The fields of white flowers have already become a trademark of SEKEM. Matricaria chamomilla, better known as chamomile, can be found in nearly every household – whether as soothing tea or as a remedy for stomach and intestinal complaints – chamomile is versatile and popular, also in agriculture.
Egypt is one of the world’s most important cultivating countries of the white-flowered medicinal herbs. Since the 1970s, SEKEM has been cultivating chamomile fields: totally about 140 tons of biologically dynamic chamomiles SEKEM produces each year.
Support and freedom
In the beginning of September, the chamomile seeds are sowed on a particularly nutritious sandy clay soil at the SEKEM farms. After 40 days, the then small plantlets move to the fields where they spend the winter. “We provide the plants with compost and natural preparations – according to the Biodynamic guidelines,” says the farmer Mahmoud Abd El Gawad. Because of his decades-long experience in Organic farming, the longtime SEKEM employee has taken over a leading role. “I really appreciate the fact that we have many freedoms in SEKEM and can implement our own ideas. This is not guaranteed in other Egyptian farms,” says the 56-year-old. Mahmoud is the father of five children, two of whom have attended the SEKEM School. “This is also an advantage here in SEKEM“, he says, “I was not only financially supported to offer my children a holistic education, but also learned a lot from the extensive knowledge that SEKEM shares with the employees.”
“Compared to conventional farms, we can save up to 40% of water,” Angela Hofmann.
Conscious handling of water
Among others, Mahmoud Abd El Gawad is responsible for the chamomile being properly irrigated. For this purpose, he receives support from irrigation experts, who deal exclusively with the optimal liquid supply. “Chamomile does not need a huge amount of water, but since Egypt is a country which struggles with severe water scarcity, we do not want to waste it,” says Angela Hofmann. The farmer and Biodynamic cultivation expert continues: “Even if we – compared to conventional farms – can save up to 40% of water, our employees regularly receive trainings on the best irrigation methods.”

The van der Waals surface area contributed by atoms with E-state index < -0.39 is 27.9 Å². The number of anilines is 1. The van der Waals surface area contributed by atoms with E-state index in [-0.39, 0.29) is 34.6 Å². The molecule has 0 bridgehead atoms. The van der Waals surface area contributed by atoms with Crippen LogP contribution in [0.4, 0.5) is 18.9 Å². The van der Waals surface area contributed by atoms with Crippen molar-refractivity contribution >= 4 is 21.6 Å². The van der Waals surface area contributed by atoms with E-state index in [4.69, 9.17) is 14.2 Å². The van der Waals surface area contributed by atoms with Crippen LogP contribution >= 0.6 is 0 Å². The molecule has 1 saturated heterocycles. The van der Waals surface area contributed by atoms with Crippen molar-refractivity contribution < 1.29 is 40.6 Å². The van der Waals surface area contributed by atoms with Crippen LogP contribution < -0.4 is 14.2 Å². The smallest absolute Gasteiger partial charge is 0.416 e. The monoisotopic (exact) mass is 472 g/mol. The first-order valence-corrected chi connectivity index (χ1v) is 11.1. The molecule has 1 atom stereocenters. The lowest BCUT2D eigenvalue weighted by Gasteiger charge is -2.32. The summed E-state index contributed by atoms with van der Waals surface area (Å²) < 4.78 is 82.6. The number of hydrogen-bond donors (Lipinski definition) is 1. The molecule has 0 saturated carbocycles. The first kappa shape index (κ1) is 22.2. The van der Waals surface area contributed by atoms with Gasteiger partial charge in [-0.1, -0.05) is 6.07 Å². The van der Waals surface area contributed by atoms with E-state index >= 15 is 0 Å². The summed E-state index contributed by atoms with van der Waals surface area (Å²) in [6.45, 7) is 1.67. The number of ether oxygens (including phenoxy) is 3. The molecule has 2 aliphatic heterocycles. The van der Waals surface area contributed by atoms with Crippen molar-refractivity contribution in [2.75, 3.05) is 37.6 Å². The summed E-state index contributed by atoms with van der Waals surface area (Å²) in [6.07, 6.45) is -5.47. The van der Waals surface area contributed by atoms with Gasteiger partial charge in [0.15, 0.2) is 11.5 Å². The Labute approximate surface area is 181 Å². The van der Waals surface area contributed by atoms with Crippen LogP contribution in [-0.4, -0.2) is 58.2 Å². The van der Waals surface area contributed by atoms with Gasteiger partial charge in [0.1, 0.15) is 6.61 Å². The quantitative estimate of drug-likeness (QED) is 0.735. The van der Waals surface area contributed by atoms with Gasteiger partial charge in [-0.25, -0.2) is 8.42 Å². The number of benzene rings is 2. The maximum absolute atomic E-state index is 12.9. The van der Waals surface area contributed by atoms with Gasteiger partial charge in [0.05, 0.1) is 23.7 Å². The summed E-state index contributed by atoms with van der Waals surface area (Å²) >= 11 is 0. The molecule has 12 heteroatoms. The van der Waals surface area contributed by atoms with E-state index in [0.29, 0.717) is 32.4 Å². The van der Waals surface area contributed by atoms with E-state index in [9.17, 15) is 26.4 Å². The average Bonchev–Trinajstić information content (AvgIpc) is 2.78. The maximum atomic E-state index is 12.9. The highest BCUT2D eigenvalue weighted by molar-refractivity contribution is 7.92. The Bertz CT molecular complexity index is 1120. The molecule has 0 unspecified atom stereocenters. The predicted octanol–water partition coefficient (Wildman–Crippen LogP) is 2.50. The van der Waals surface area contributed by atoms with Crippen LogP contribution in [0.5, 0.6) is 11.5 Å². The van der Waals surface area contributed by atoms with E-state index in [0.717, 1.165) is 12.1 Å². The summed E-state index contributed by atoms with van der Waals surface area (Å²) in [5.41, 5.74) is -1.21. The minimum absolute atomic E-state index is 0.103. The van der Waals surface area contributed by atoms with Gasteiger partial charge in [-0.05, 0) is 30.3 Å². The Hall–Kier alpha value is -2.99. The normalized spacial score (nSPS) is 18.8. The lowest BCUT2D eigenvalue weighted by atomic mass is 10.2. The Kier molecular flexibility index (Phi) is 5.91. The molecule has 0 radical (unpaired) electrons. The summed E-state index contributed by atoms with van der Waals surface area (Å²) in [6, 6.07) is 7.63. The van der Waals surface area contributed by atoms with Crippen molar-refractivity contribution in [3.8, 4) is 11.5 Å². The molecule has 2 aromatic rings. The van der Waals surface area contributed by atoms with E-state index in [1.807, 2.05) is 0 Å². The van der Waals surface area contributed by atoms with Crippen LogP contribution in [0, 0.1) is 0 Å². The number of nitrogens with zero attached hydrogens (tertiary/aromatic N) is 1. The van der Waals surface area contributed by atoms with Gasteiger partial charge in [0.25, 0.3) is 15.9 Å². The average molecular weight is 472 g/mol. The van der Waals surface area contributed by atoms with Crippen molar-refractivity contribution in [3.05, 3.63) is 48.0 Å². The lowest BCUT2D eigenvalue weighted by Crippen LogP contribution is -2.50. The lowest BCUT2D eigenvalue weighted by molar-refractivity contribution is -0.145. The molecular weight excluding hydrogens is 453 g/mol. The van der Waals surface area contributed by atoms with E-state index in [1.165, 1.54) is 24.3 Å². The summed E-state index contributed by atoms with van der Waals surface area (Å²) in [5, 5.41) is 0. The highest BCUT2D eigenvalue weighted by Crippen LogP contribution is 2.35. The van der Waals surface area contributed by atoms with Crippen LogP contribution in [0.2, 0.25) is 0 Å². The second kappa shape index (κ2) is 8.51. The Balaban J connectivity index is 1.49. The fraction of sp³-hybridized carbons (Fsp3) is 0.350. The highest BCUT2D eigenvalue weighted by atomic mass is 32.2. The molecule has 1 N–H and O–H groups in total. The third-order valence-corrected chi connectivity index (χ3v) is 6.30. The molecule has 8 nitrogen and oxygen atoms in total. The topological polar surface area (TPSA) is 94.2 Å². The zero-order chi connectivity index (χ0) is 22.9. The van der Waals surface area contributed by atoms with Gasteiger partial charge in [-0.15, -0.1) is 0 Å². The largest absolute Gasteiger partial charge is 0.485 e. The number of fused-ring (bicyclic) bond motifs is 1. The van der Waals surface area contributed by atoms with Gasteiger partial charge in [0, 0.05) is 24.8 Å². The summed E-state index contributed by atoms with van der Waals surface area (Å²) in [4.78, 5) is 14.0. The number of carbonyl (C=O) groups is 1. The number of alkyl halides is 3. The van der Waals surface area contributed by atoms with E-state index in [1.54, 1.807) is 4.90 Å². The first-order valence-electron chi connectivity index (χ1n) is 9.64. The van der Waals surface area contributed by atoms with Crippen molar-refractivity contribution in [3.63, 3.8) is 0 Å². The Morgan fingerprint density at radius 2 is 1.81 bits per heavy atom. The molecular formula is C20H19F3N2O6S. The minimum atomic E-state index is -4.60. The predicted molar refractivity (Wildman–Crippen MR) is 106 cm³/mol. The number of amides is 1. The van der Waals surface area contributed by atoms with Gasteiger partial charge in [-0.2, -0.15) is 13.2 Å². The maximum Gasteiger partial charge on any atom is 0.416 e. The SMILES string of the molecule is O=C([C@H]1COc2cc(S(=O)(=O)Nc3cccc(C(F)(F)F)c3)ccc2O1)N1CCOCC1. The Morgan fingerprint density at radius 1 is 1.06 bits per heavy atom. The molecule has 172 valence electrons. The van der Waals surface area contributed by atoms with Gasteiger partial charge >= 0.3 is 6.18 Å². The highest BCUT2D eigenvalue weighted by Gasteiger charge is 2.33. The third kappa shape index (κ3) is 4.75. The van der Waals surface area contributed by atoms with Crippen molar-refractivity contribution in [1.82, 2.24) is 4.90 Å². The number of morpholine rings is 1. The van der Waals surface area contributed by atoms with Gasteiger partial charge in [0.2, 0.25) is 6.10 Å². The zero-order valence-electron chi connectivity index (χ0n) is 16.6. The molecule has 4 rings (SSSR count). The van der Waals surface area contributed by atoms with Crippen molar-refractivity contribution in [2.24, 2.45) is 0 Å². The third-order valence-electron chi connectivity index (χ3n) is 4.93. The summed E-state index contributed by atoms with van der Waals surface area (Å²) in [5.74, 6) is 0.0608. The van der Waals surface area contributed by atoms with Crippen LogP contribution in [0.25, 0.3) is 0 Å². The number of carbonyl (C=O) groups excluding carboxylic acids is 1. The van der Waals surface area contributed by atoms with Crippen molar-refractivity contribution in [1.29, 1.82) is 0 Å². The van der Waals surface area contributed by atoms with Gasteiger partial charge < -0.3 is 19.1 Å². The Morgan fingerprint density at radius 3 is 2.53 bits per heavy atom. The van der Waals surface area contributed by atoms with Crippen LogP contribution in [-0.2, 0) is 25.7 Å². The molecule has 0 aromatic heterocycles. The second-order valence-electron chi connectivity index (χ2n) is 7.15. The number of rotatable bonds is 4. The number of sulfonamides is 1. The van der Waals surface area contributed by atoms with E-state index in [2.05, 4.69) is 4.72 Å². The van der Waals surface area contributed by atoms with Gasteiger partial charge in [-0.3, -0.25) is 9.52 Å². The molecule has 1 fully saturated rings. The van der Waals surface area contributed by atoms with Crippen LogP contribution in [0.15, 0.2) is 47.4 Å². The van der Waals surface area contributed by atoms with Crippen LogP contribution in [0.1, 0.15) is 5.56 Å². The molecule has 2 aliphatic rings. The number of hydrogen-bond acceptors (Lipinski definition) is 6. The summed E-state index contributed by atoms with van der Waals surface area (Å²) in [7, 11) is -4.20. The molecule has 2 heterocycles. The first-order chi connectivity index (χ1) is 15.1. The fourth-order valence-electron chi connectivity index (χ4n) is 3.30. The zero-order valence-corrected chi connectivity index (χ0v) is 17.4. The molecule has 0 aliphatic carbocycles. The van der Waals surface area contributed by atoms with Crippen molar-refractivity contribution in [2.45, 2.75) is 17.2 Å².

During the winter months not only the chamomile grows, but also the weeds. Bugs like caterpillars and snails like the young plants. “For chamomile weeds are only a problem in the first months of cultivation,” Mahmoud knows. “Then we go through the fields with a chipper.” To keep the desert soil as fertile as possible, SEKEM fertilizes it with biological compost or with Vinasse, a waste product of the sugar production.
In January, the first chamomile flowers slowly show up. However, these young sprouts are immediately cut off again. Angela Hofmann: “As a result, the plants branch out and become more thick.” Only a month later, the actual harvest starts. 40 people per Feddan (about 0.42 hectares) are then active on SEKEM. “We use harvesting machines, but since these are not particularly thorough, we always have some assistants from the surrounding villages who help us to do the fine work during the months February and April,” explains Mahmoud. The so-called chamomile children can also be found in the SEKEM fields. At the first moment this is probably a frightening picture – SEKEM and child labor? No, of course not!